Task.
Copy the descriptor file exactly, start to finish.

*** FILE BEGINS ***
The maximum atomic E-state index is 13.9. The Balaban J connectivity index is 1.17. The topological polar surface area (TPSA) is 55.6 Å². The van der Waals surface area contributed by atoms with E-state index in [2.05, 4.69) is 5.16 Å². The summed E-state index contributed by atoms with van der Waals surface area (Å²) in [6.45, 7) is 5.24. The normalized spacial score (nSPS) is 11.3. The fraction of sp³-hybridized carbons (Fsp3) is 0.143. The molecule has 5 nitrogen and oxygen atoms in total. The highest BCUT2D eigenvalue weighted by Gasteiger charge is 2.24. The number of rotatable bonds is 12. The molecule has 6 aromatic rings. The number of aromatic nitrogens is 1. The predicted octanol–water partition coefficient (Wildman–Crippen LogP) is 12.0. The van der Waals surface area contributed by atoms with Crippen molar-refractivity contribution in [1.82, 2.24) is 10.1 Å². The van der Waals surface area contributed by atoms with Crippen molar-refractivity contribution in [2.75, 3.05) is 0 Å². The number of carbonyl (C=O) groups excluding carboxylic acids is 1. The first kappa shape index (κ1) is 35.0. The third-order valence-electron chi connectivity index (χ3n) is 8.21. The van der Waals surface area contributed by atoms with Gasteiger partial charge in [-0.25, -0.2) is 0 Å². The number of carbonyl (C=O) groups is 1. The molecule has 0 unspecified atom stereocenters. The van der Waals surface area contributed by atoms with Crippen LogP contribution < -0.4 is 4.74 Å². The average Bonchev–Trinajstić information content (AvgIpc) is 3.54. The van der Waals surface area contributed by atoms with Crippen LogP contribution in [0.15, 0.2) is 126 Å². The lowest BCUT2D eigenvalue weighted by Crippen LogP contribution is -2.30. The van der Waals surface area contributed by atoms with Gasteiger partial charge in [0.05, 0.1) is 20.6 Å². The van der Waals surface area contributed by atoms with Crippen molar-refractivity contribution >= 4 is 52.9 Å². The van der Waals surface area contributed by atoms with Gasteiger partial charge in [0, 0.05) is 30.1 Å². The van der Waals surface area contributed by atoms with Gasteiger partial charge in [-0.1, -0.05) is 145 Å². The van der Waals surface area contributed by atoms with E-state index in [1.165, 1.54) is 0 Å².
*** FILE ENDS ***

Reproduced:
The maximum atomic E-state index is 13.9. The Balaban J connectivity index is 1.17. The topological polar surface area (TPSA) is 55.6 Å². The van der Waals surface area contributed by atoms with E-state index in [2.05, 4.69) is 5.16 Å². The summed E-state index contributed by atoms with van der Waals surface area (Å²) in [6.45, 7) is 5.24. The normalized spacial score (nSPS) is 11.3. The fraction of sp³-hybridized carbons (Fsp3) is 0.143. The molecule has 5 nitrogen and oxygen atoms in total. The highest BCUT2D eigenvalue weighted by Gasteiger charge is 2.24. The number of rotatable bonds is 12. The molecule has 6 aromatic rings. The number of aromatic nitrogens is 1. The predicted octanol–water partition coefficient (Wildman–Crippen LogP) is 12.0. The van der Waals surface area contributed by atoms with Crippen molar-refractivity contribution in [1.82, 2.24) is 10.1 Å². The van der Waals surface area contributed by atoms with Crippen molar-refractivity contribution in [2.75, 3.05) is 0 Å². The number of carbonyl (C=O) groups excluding carboxylic acids is 1. The first kappa shape index (κ1) is 35.0. The third-order valence-electron chi connectivity index (χ3n) is 8.21. The van der Waals surface area contributed by atoms with Gasteiger partial charge in [-0.25, -0.2) is 0 Å². The number of carbonyl (C=O) groups is 1. The molecule has 0 unspecified atom stereocenters. The van der Waals surface area contributed by atoms with Crippen LogP contribution < -0.4 is 4.74 Å². The average Bonchev–Trinajstić information content (AvgIpc) is 3.54. The van der Waals surface area contributed by atoms with Crippen LogP contribution in [0.15, 0.2) is 126 Å². The lowest BCUT2D eigenvalue weighted by Crippen LogP contribution is -2.30. The van der Waals surface area contributed by atoms with Gasteiger partial charge in [0.05, 0.1) is 20.6 Å². The van der Waals surface area contributed by atoms with Crippen molar-refractivity contribution >= 4 is 52.9 Å². The van der Waals surface area contributed by atoms with Gasteiger partial charge in [0, 0.05) is 30.1 Å². The van der Waals surface area contributed by atoms with Gasteiger partial charge in [-0.1, -0.05) is 145 Å². The van der Waals surface area contributed by atoms with E-state index in [1.165, 1.54) is 0 Å².